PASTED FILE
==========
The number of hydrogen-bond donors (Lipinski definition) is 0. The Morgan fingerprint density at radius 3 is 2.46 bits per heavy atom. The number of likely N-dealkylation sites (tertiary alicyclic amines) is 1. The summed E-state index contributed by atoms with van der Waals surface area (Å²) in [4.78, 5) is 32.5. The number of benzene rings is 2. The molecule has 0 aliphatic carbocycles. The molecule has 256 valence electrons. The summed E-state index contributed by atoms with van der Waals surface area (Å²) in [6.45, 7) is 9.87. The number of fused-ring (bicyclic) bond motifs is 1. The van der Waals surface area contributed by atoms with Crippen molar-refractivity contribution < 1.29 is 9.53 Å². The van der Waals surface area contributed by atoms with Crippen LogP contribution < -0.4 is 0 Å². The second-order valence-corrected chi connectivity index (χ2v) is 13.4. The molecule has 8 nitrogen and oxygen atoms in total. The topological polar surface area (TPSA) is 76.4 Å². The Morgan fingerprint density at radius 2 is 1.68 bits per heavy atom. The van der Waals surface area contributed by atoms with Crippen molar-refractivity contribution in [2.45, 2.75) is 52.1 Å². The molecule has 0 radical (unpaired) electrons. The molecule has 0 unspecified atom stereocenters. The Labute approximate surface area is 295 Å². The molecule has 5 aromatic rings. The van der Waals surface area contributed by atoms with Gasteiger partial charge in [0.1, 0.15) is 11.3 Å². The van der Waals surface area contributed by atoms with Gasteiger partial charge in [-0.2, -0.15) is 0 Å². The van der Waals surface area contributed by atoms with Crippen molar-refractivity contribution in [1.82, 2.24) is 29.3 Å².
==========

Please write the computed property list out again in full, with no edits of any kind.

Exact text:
The number of hydrogen-bond donors (Lipinski definition) is 0. The Morgan fingerprint density at radius 3 is 2.46 bits per heavy atom. The number of likely N-dealkylation sites (tertiary alicyclic amines) is 1. The summed E-state index contributed by atoms with van der Waals surface area (Å²) in [4.78, 5) is 32.5. The number of benzene rings is 2. The molecule has 0 aliphatic carbocycles. The molecule has 256 valence electrons. The summed E-state index contributed by atoms with van der Waals surface area (Å²) in [6.45, 7) is 9.87. The number of fused-ring (bicyclic) bond motifs is 1. The van der Waals surface area contributed by atoms with Crippen molar-refractivity contribution < 1.29 is 9.53 Å². The van der Waals surface area contributed by atoms with Crippen LogP contribution < -0.4 is 0 Å². The second-order valence-corrected chi connectivity index (χ2v) is 13.4. The molecule has 8 nitrogen and oxygen atoms in total. The topological polar surface area (TPSA) is 76.4 Å². The Morgan fingerprint density at radius 2 is 1.68 bits per heavy atom. The van der Waals surface area contributed by atoms with Crippen molar-refractivity contribution in [2.45, 2.75) is 52.1 Å². The molecule has 0 radical (unpaired) electrons. The molecule has 0 unspecified atom stereocenters. The Labute approximate surface area is 295 Å². The molecule has 5 aromatic rings. The van der Waals surface area contributed by atoms with Gasteiger partial charge in [0.1, 0.15) is 11.3 Å². The van der Waals surface area contributed by atoms with Gasteiger partial charge in [-0.2, -0.15) is 0 Å². The van der Waals surface area contributed by atoms with Crippen molar-refractivity contribution in [1.82, 2.24) is 29.3 Å².